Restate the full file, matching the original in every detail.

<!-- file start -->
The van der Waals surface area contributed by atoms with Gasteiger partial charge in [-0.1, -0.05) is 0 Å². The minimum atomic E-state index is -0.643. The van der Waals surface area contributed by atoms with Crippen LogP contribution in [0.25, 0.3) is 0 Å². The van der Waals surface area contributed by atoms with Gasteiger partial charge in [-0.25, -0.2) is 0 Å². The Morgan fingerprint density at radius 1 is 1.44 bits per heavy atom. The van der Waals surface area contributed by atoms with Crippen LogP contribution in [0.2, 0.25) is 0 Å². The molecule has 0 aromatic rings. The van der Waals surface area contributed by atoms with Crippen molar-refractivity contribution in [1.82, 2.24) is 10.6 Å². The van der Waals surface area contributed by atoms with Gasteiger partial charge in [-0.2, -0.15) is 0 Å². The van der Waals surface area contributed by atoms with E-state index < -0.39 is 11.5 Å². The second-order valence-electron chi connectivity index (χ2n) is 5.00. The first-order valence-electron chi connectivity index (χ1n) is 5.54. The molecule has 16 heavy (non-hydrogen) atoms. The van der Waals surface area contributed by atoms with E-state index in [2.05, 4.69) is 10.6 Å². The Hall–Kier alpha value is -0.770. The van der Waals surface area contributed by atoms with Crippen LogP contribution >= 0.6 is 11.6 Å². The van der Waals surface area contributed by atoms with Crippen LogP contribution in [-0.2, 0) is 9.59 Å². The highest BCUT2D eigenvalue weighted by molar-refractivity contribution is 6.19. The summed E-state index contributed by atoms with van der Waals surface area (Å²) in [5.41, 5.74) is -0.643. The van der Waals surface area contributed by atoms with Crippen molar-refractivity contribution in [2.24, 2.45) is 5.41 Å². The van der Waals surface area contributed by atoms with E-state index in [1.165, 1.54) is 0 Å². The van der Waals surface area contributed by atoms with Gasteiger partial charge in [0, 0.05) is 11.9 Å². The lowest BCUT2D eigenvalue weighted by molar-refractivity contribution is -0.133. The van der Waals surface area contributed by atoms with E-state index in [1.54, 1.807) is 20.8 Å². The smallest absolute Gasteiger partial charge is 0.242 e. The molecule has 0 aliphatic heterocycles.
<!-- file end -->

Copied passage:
The van der Waals surface area contributed by atoms with Gasteiger partial charge in [-0.1, -0.05) is 0 Å². The minimum atomic E-state index is -0.643. The van der Waals surface area contributed by atoms with Crippen LogP contribution in [0.25, 0.3) is 0 Å². The van der Waals surface area contributed by atoms with Gasteiger partial charge in [-0.25, -0.2) is 0 Å². The Morgan fingerprint density at radius 1 is 1.44 bits per heavy atom. The van der Waals surface area contributed by atoms with Crippen LogP contribution in [0.2, 0.25) is 0 Å². The molecule has 0 aromatic rings. The van der Waals surface area contributed by atoms with Crippen molar-refractivity contribution in [1.82, 2.24) is 10.6 Å². The van der Waals surface area contributed by atoms with Gasteiger partial charge in [-0.2, -0.15) is 0 Å². The van der Waals surface area contributed by atoms with E-state index < -0.39 is 11.5 Å². The second-order valence-electron chi connectivity index (χ2n) is 5.00. The first-order valence-electron chi connectivity index (χ1n) is 5.54. The molecule has 16 heavy (non-hydrogen) atoms. The van der Waals surface area contributed by atoms with E-state index in [2.05, 4.69) is 10.6 Å². The Hall–Kier alpha value is -0.770. The van der Waals surface area contributed by atoms with Crippen LogP contribution >= 0.6 is 11.6 Å². The van der Waals surface area contributed by atoms with Crippen LogP contribution in [-0.2, 0) is 9.59 Å². The highest BCUT2D eigenvalue weighted by molar-refractivity contribution is 6.19. The summed E-state index contributed by atoms with van der Waals surface area (Å²) in [5.41, 5.74) is -0.643. The van der Waals surface area contributed by atoms with Crippen molar-refractivity contribution in [2.24, 2.45) is 5.41 Å². The van der Waals surface area contributed by atoms with E-state index in [1.165, 1.54) is 0 Å². The van der Waals surface area contributed by atoms with Gasteiger partial charge in [0, 0.05) is 11.9 Å². The lowest BCUT2D eigenvalue weighted by molar-refractivity contribution is -0.133. The van der Waals surface area contributed by atoms with E-state index in [1.54, 1.807) is 20.8 Å². The smallest absolute Gasteiger partial charge is 0.242 e. The molecule has 0 aliphatic heterocycles.